Second, for customers who want to modernise in place—whether due to regulatory or compliance requirements —we have CSP, our hybrid cloud operating platform based on open source that works consistently anywhere—in the cloud and on-prem—reducing cost and optimising resources. Recently we announced the beta of CSP, bringing our customers a hybrid offering that extends Google Cloud services and the power of Kubernetes and Istio into customer on-premises infrastructure.
Third, we have substantial customer demand for a modern, hybrid solution based on CSP and we are working with several large customers on their deployments. When it comes to multi-cloud, we don't view it as a zero sum game and we have many customers that work with us and other cloud vendors, including HSBC and Ubisoft.
Business continuity is a critical issue for enterprises. How do you see cloud service providers addressing it?
Customers want flexible, reliable and cost-effective products and features they can use to build or augment their business continuity solution—regardless of where their production environment is, ie on-premise, GCP or another cloud provider. Ultimately, they will look to work with the cloud provider that they can trust, that has a global network that can provide strong redundancy, reliability, availability, and the ability to scale traffic when there are big spikes in activity.
This is where Google has the advantage. With 18 regions to choose from, customers are using GCP to back-up or replicate data to a different site within the same continent or even to a site on a different continent. Our Cloud region in Mumbai offers several services including Compute, Cloud Spanner, Big Data, Storage and Networking. With the India region, enterprises are able to take advantage of the high speeds, low latency and performance benefits uniquely offered by GCP services.
Last October we also announced that customers can now choose to store their data in a dual-regional Cloud Storage location, which is a pair of specific GCP regions. By storing data in a dual-regional location, they enjoy the availability and business continuity characteristics of geo-redundant storage with predictable, low-latency storage access for co-located compute resources. Dual-regional redundancy type joins the other two options currently available from Cloud Storage, namely regional and multi-regional cloud storage locations.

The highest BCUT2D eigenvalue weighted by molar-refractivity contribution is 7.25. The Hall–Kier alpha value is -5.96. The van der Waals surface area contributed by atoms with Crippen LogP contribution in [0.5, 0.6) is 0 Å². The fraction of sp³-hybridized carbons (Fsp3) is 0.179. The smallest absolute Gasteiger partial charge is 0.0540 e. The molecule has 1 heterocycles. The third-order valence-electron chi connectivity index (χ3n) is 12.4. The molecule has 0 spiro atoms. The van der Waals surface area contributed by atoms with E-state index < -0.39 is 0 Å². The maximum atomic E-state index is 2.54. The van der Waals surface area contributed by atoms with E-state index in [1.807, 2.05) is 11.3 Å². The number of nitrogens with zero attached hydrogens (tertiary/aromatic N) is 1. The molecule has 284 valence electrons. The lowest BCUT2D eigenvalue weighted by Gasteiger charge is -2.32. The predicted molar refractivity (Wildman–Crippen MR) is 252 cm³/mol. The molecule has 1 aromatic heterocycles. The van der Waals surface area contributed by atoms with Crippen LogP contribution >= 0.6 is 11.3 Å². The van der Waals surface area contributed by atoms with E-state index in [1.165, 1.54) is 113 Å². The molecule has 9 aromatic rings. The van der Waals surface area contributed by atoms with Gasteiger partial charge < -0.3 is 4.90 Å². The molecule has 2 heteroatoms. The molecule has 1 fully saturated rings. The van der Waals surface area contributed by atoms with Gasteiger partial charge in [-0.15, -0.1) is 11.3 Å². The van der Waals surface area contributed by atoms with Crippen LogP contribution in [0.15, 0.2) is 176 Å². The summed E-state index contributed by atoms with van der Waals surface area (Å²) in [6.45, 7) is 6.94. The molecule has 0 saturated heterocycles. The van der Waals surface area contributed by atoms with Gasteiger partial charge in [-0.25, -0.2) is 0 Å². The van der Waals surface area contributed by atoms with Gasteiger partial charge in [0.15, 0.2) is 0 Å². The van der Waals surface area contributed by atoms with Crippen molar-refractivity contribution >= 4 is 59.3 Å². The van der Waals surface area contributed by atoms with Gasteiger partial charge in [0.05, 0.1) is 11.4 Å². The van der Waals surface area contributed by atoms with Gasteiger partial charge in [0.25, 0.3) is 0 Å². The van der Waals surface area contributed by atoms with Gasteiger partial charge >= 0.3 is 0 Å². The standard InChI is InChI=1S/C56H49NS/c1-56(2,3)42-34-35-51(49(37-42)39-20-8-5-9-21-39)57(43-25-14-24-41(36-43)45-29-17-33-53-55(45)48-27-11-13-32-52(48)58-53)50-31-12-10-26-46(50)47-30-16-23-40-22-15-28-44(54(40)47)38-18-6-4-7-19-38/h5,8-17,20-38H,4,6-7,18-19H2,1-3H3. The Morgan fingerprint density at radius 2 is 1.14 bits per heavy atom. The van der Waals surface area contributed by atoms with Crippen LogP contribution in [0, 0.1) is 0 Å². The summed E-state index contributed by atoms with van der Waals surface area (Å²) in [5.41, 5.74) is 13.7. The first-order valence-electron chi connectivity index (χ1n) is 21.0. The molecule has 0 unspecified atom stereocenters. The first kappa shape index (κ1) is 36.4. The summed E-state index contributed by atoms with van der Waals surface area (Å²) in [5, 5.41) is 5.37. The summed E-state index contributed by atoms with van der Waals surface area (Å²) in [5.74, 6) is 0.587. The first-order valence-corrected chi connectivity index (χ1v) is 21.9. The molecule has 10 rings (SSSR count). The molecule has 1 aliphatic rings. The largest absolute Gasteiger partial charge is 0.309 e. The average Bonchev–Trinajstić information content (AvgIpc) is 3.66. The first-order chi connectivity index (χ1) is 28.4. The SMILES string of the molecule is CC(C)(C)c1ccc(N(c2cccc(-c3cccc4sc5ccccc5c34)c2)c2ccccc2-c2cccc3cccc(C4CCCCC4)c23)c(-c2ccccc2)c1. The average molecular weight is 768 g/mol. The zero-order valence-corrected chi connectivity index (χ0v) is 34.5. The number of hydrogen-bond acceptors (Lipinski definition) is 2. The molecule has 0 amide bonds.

Compliance and security are two other issues that are of concern to enterprises. How are you addressing them?
Google’s security is unmatched. We've been operating securely in the Cloud for almost 20 years. We have taken the lessons learned from protecting eight apps with more than a billion users each to protect our Cloud customers, and we externalise many of our practices to empower our customers and give them control over their security.
We manage a large amount of the world’s Internet traffic. We protect our customers and help keep the broader Internet safe with technologies like Safe Browsing, which protects more than three billion devices every day from suspicious websites and files. We think about hardware at the deepest level and have proprietary technology that helps ensure nothing is running on our infrastructure that shouldn’t be. In March 2017, we introduced the Titan chip—a Google-designed chip that helps ensure this.
We are also founding members of the FIDO alliance, which created the standard for security keys that provide strong two-step verification to protect user accounts. This summer we released our own security key—the Titan Security Key—an additional layer of protection in the form of firmware designed by Google, helping ensure nothing on the key has been tampered with, during manufacturing or otherwise. We also developed the BeyondCorp framework to determine access based on devices and identity instead of a perimeter-based approach, and are helping customers adopt a similar approach.